Big River Crossing drew nearly 250,000 in first year, promoters say

October 18th, 2017

Commercial Appeal | Tom Charlier

Since its opening on a sunny Saturday almost exactly a year ago, the Big River Crossing has welcomed nearly 250,000 visitors who enjoyed after-work jogs, weekend bicycle rides and leisurely strolls on the boardwalk over the Mississippi River.

In advance of first-anniversary events planned for this weekend, promoters of the $18 million project released figures showing that 247,596 users had been counted on the mile-long boardwalk built on the north side of the Harahan Bridge, a 101-year-old rail span.

Eighty-five percent were pedestrians, according to figures provided by groups overseeing the project, with the remaining 15 percent bicyclists. The most popular weekday time for users was 5:30 p.m., while 2:30 p.m. was the busiest time on weekends. Monthly visitation peaked at more than 35,000 last November and hovered in the 20,000-25,000 range from June through September.

“The proven success of Big River Crossing represents a catalyst for the continued advancement of our riverfront—'ours' being both Memphis’ and Arkansas’,” Dow McVean, a project official with the Big River Strategic Initiative, said in a prepared statement. The Big River group is a limited liability corporation overseeing the boardwalk and other projects.

Built on one of two cantilevered decks that for decades accommodated "carriageways" carrying cars and trucks over the river, the 10-foot-wide boardwalk is the nation’s longest active bike-pedestrian rail bridge and the longest public pedestrian bridge across the Mississippi.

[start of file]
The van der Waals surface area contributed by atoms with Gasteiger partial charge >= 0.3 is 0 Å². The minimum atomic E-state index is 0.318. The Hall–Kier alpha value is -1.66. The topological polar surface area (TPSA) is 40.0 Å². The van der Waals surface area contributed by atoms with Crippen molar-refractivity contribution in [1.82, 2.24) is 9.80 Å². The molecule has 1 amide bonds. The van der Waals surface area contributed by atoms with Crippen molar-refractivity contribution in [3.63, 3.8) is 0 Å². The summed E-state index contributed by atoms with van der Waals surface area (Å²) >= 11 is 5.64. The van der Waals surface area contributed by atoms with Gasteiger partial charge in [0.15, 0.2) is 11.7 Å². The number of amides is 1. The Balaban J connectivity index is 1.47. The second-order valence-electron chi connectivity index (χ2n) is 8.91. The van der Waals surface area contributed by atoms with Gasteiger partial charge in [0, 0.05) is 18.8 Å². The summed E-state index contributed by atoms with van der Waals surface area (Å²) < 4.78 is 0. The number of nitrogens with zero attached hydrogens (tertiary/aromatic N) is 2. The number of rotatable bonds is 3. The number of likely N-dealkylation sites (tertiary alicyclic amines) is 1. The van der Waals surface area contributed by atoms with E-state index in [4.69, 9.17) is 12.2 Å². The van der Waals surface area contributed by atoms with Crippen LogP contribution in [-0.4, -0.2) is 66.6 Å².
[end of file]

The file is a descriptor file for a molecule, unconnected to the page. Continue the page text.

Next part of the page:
More than 100,000 light-emitting diode (LED) lights bracketing the structure allow for multicolored displays commemorating holidays and special events.

It was constructed using a mix of government and private funds, with the largest chunk of money coming from a federal grant for the Main to Main Intermodal Connector, a $40 million initiative connecting the downtowns of Memphis and West Memphis.

In observance of the anniversary of the opening last Oct. 22, the project will host the Big River Crossing Half Marathon + 5K on Saturday, with proceeds benefiting the Peer Power Foundation. On Saturday and Sunday, the bridge also will transmit dynamic light shows to mark the anniversary.

The boardwalk turns a year old as another trail connecting to it on the Arkansas side of the river nears completion. The 6-mile bike-pedestrian trail is the first phase of what will be Delta Regional River Park. The path winds through farm land along the banks of the Mississippi, providing expansive views of Downtown Memphis on the other side of the river.

Although the parking lot hasn't been paved and a small section under a bridge remains incomplete, the trail will be essentially complete this weekend, said Terry Eastin, executive director of the Big River Strategic Initiative. "It's really a great new trail addition for Crittenden County and West Memphis," Eastin said. 

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April L. Jones

During my time with the program, I have had the privilege of working with outstanding individuals and future professionals.  From being involved in the program, my whole perspective of involvement and service oriented learning has grown.  The program can be analogous to wearing contact lenses; imagine that your doctor has given you a prescription to wear corrective lenses.  If you only wore one contact lens, your vision would be foggy and unclear.  Before Peer Power came to many schools, the aspirations and mental pictures of the many were bleak, foggy, and dim.  Yet once the fusion of Peer Power and the Memphis City School systems began, the goals and expectations of students became clearer and more focused in the same way as a great pair of contacts.  I am convinced that this program will continuously reach new pinnacles as fresh ideas and different individuals blend.  I am an eye witness to this each time I meet a new scholar and college mentor.